Gulf oil spill: real disaster might be lurking beneath the surface

New research suggests that huge plumes of oil might be spread at all levels of the water column, showing how much scientists don't yet know about the complex Gulf oil spill.

Zhu Wei/Newscom
An aerial view of oil strips floating off the coast of Mobile, Ala., near the site of the sunk BP Deepwater Horizon oil rig in the Gulf of Mexico Friday. New research suggests that only a fraction of the oil from the leak might be making it to the surface.

From the first moments that the Deepwater Horizon oil rig sank last month, it has been apparent that the blooming Gulf oil spill has been an oil disaster unlike any other. But the full truth of that statement is perhaps only now beginning to become apparent.

The oil that can be seen from the surface is apparently just a fraction of the oil that has spilled into the Gulf of Mexico since April 20, according to an assessment the National Institute for Undersea Science and Technology. Significant amounts of oil are spreading at various levels throughout the water column, says the report, which was posted online a week ago but first published by The New York Times Saturday.

IN PICTURES: Louisiana oil spill

The research, combined with other emerging data, could fundamentally alter researchers’ understanding of the oil spill. It suggests that vastly more oil than previously reported could be spilling from the wellhead and the attached riser pipe that now lies crumpled on the seafloor like a kinked and leaking garden hose.

Moreover, it suggests that serious environmental degradation could take place in the open ocean, creating massive “dead zones” where no creature can live because of the lack of oxygen in the water. The spread of oil at all levels of the Gulf also could become a concern for shore communities in hurricanes, which stir up the water column as they come ashore.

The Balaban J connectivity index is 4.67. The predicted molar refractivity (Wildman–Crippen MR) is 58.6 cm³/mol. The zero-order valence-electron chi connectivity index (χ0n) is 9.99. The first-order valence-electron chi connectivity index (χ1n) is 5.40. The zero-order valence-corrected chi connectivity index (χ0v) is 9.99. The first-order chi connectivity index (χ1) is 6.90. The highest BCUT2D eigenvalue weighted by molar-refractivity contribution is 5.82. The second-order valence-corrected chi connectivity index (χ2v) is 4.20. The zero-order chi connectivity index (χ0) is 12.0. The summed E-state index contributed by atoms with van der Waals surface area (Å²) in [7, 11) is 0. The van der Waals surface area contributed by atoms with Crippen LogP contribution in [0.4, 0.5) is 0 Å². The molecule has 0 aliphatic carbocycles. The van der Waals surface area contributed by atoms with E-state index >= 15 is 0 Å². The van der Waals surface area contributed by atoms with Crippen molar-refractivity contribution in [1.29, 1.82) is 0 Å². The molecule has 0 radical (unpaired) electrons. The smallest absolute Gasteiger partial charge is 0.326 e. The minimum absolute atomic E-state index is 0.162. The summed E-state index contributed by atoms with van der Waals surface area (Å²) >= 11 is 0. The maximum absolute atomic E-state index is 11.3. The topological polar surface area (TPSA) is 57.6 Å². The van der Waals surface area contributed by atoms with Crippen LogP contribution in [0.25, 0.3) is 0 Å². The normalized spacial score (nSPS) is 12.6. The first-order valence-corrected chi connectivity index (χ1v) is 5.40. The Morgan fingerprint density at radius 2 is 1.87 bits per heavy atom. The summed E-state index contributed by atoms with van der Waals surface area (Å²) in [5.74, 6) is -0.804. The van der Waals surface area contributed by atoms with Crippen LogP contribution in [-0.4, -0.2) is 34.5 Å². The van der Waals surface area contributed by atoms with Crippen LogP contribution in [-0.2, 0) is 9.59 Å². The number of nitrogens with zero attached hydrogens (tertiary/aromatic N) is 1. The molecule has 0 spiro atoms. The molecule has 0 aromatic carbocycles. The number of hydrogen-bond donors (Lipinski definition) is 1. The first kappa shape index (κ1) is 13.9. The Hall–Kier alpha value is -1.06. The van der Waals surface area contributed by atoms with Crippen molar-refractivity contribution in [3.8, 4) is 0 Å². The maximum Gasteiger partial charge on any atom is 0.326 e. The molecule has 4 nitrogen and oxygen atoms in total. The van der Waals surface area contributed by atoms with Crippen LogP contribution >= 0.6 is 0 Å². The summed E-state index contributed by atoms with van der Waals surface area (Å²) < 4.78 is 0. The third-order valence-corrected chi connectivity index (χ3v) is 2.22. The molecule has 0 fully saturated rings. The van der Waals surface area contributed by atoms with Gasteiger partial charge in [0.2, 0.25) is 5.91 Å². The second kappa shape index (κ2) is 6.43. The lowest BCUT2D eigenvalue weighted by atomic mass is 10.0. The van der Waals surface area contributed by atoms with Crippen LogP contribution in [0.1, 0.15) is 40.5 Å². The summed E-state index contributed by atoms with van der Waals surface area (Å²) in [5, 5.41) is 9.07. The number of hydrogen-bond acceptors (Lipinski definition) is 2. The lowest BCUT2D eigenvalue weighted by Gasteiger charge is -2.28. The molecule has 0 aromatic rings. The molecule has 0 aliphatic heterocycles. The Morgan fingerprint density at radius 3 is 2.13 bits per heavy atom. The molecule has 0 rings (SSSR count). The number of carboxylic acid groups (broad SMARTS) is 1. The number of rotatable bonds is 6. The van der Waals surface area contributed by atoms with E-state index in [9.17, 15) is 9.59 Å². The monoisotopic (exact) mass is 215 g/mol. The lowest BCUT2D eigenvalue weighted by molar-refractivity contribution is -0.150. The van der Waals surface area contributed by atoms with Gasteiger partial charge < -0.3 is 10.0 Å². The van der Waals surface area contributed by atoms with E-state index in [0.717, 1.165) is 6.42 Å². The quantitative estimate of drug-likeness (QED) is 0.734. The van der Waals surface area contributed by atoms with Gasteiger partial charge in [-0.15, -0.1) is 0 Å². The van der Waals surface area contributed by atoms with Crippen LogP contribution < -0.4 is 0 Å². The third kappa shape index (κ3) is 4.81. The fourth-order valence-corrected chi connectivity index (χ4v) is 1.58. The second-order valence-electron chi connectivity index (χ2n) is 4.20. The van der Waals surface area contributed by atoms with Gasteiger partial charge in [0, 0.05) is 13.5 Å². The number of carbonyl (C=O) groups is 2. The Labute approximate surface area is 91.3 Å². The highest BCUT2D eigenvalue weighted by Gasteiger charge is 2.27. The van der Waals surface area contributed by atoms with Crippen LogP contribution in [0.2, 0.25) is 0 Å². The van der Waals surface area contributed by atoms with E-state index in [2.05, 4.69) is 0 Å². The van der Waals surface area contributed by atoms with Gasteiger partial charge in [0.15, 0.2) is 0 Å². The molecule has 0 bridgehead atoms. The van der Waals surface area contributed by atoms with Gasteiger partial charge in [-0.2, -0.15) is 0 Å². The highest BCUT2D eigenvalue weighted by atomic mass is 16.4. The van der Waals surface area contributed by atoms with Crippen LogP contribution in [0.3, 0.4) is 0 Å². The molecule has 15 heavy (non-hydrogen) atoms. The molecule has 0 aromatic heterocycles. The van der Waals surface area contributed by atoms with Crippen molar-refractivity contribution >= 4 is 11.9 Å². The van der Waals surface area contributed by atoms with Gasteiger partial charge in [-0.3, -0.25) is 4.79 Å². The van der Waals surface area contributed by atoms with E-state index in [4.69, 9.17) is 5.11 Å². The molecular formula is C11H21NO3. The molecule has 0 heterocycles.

Scientists looking at video of the leak, suggest that as many as 3.4 million gallons of oil could be leaking into the Gulf every day – 16 times more than the current 210,000-gallon-a-day estimate, according to the Times.

The depth of the problem

The fact that the spill could possibly be so radically misunderstood nearly a month after it began speaks to the unique nature of this spill. In particular, its depth – 5,000 feet below the ocean surface – makes it both unprecedented and difficult to study.

For experts, “most of their experience is with shallow-water spills that quickly bleed black goo onto beaches that are cleaned up relatively quickly,” says the Los Angeles Times.

That is clearly not what has happened in the Gulf, where shorelines have, so far, emerged relatively unscathed.

The nature of the oil in the Gulf oil spill could be relevant – it is of a lighter grade than that in the Exxon Valdez spill, for example.

More relevant could be the dispersant that BP is applying to the oil at the source. BP officials have hailed the process as a success, noting diminishing oil at the surface. But the dispersant breaks the oil into smaller drops, which might instead be spreading throughout the water column, instead of rising to the surface.

It is not clear what this would mean environmentally, though past research indicates that oil can be trapped in the seabed for decades after oil on the surface is cleaned away.

Complicating projections

It would, however, make predictions for the spill far more complex.

"We have no idea where the oil that isn't reaching the surface is going," James Cowan Jr., an oceanography professor at Louisiana State University, to the Los Angeles Times. "It could go everywhere.

The Gulf currents operate differently at different levels, making the exact location and spread of the oil at different depths hugely important to predictions of where it might end up. Indeed, the system so complex that in time, oil could be taken anywhere from the Mexican Coast to Florida’s Palm Beach, research suggests.

BP has so far rejected any efforts toward pinpointing the exact amount of oil entering the Gulf, saying that effort would detract from other containment efforts, such as the current effort to stopper one of the leaks with a siphon. But getting a more accurate sense of how much oil in leaking could be vital to trying to account for all of it, scientists say.

IN PICTURES: Louisiana oil spill


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